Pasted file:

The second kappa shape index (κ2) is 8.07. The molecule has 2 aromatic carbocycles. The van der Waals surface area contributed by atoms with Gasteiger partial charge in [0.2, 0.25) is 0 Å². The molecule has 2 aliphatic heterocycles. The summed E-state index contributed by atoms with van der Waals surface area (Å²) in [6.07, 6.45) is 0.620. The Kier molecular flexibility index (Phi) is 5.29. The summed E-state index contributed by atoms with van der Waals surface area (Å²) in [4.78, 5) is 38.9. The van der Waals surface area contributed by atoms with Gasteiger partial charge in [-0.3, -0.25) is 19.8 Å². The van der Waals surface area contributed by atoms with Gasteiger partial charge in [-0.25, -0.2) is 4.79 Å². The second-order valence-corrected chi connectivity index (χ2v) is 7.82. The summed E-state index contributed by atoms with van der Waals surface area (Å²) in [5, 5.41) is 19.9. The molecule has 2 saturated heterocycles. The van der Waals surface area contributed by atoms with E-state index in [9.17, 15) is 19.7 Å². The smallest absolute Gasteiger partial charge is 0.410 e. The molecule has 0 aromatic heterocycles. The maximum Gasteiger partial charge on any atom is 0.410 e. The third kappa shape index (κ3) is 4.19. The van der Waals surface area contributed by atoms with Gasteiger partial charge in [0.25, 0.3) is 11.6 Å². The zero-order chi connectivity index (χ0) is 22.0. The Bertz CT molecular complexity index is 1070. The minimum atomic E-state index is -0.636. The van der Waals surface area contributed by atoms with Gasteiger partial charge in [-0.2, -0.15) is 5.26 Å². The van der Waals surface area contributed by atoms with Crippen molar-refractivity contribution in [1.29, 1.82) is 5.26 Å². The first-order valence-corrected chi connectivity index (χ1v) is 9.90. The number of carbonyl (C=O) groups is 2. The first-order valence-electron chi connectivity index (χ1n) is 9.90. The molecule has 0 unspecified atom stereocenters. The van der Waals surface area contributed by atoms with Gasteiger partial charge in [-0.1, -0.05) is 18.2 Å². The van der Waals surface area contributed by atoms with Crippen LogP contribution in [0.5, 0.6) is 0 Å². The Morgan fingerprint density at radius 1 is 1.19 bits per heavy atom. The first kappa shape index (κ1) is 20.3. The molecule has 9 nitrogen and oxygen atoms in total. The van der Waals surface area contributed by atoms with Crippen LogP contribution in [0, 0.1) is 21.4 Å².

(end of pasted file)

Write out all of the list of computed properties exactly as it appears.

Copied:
The second kappa shape index (κ2) is 8.07. The molecule has 2 aromatic carbocycles. The van der Waals surface area contributed by atoms with Gasteiger partial charge in [0.2, 0.25) is 0 Å². The molecule has 2 aliphatic heterocycles. The summed E-state index contributed by atoms with van der Waals surface area (Å²) in [6.07, 6.45) is 0.620. The Kier molecular flexibility index (Phi) is 5.29. The summed E-state index contributed by atoms with van der Waals surface area (Å²) in [4.78, 5) is 38.9. The van der Waals surface area contributed by atoms with Gasteiger partial charge in [-0.3, -0.25) is 19.8 Å². The van der Waals surface area contributed by atoms with Gasteiger partial charge in [-0.25, -0.2) is 4.79 Å². The second-order valence-corrected chi connectivity index (χ2v) is 7.82. The summed E-state index contributed by atoms with van der Waals surface area (Å²) in [5, 5.41) is 19.9. The molecule has 2 saturated heterocycles. The van der Waals surface area contributed by atoms with E-state index in [9.17, 15) is 19.7 Å². The smallest absolute Gasteiger partial charge is 0.410 e. The molecule has 0 aromatic heterocycles. The maximum Gasteiger partial charge on any atom is 0.410 e. The third kappa shape index (κ3) is 4.19. The van der Waals surface area contributed by atoms with Gasteiger partial charge in [0.25, 0.3) is 11.6 Å². The zero-order chi connectivity index (χ0) is 22.0. The Bertz CT molecular complexity index is 1070. The minimum atomic E-state index is -0.636. The van der Waals surface area contributed by atoms with Gasteiger partial charge in [-0.2, -0.15) is 5.26 Å². The van der Waals surface area contributed by atoms with Crippen molar-refractivity contribution in [1.29, 1.82) is 5.26 Å². The first-order valence-corrected chi connectivity index (χ1v) is 9.90. The number of carbonyl (C=O) groups is 2. The first-order valence-electron chi connectivity index (χ1n) is 9.90. The molecule has 0 unspecified atom stereocenters. The van der Waals surface area contributed by atoms with Gasteiger partial charge in [-0.1, -0.05) is 18.2 Å². The van der Waals surface area contributed by atoms with Crippen LogP contribution in [0.5, 0.6) is 0 Å². The Morgan fingerprint density at radius 1 is 1.19 bits per heavy atom. The first kappa shape index (κ1) is 20.3. The molecule has 9 nitrogen and oxygen atoms in total. The van der Waals surface area contributed by atoms with Crippen LogP contribution in [0, 0.1) is 21.4 Å².